The Impact of NIH Funded Training on Becoming an NIH Funded Investigator
*Names in bold indicate Presenter
We are not the first to study career outcomes of federally funded science research training programs. A previous research study reported positive outcomes related to time to degree completion, receipt of tenure-track positions, tenure, and timely applications for federal research grants for Ruth L. Kirschstein National Research Service Award (NRSA) pre-doctoral recipients (Pion, 2001). Follow-up studies of the NRSA postdoctoral fellowship and trainee awards found differences related to the time to first independent researcher grant award for NRSA postdoctoral recipients compared to non-recipients (Mantovani, Look & Wueker, 2006).
These studies provide descriptive information to policymakers that enhance our understanding of the outcomes for individuals in training related programs. However, the methodologies used do not specifically disambiguate the impact of the NRSA program from the impact of other individual and environmental factors. Recent studies revealing racial disparities in NIH grant funding also suggested that training did not improve award probabilities for African-American, Asian or Hispanic applicants (Ginther et al, 2010). Ginther and colleagues recommended NIH conduct a closer investigation of the impact of training by race and ethnicity to provide additional insight into differences in R01 award probability and perhaps identify potential policy levers for diversifying the scientific workforce. With this recommendation and current workforce conditions for biomedical researchers in mind, it is important to update and increase the rigor associated with evaluations of NIH training programs.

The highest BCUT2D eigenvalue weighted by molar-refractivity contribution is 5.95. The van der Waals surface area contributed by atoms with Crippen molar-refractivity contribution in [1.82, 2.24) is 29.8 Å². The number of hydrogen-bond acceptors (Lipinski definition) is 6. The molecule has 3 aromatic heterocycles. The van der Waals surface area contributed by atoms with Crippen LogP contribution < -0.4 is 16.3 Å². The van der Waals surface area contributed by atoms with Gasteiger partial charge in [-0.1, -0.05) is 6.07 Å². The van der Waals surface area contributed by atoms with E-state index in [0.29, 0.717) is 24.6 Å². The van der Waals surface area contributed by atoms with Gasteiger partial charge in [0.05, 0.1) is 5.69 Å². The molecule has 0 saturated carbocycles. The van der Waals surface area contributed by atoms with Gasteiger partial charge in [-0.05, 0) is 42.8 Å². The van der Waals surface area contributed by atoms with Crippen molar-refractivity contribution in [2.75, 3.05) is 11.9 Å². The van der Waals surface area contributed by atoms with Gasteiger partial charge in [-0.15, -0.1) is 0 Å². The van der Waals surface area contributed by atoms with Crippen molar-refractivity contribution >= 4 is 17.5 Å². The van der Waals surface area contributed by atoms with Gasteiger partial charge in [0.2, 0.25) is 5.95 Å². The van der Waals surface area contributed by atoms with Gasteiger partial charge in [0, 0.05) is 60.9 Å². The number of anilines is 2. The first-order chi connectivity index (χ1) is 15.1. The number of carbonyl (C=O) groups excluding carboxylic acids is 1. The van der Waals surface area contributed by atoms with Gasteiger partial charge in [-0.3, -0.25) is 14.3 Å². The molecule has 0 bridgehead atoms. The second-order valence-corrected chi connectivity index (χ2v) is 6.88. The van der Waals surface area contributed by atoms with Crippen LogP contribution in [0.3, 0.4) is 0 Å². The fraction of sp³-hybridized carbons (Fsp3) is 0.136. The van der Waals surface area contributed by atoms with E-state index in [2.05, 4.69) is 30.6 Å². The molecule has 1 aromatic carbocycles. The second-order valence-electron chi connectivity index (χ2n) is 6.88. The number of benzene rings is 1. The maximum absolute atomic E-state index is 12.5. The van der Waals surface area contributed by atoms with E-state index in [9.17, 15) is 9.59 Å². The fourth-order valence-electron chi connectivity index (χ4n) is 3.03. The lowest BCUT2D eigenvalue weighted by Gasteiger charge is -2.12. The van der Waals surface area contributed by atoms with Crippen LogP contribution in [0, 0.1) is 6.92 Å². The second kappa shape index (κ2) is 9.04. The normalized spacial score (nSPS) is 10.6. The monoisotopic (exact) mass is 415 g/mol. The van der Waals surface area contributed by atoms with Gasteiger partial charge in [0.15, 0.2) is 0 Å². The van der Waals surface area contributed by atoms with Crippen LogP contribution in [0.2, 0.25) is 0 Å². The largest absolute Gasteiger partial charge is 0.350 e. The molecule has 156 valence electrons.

We analyze the impact of NIH funded training on an individual researcher’s NIH-funded independent investigator research career. We use data from the NIH Information for Management, Planning and Coordination II (IMPACII) database, which contains administrative records and demographic data for all NIH administered grants and awardees. Using regression discontinuity, we calculate estimates of the causal effects of programs on anticipated outcomes when treatment is based on an assignment variable such as fellowship criterion score. NIH’s multi-step selection process for NRSA fellowships generates a score via a peer review system. We use this score to empirically examine the impact of the NRSA training for fellows who just scored into a fellowship to those who just scored outside of the fellowship on their longer term NIH-funded career outcomes. We apply a “fuzzy” regression discontinuity design using NIH fellowship application scores. Our study will increase NIH’s understanding of the impact of its training and provide the agency with additional evaluation of programs that are relevant to stakeholders.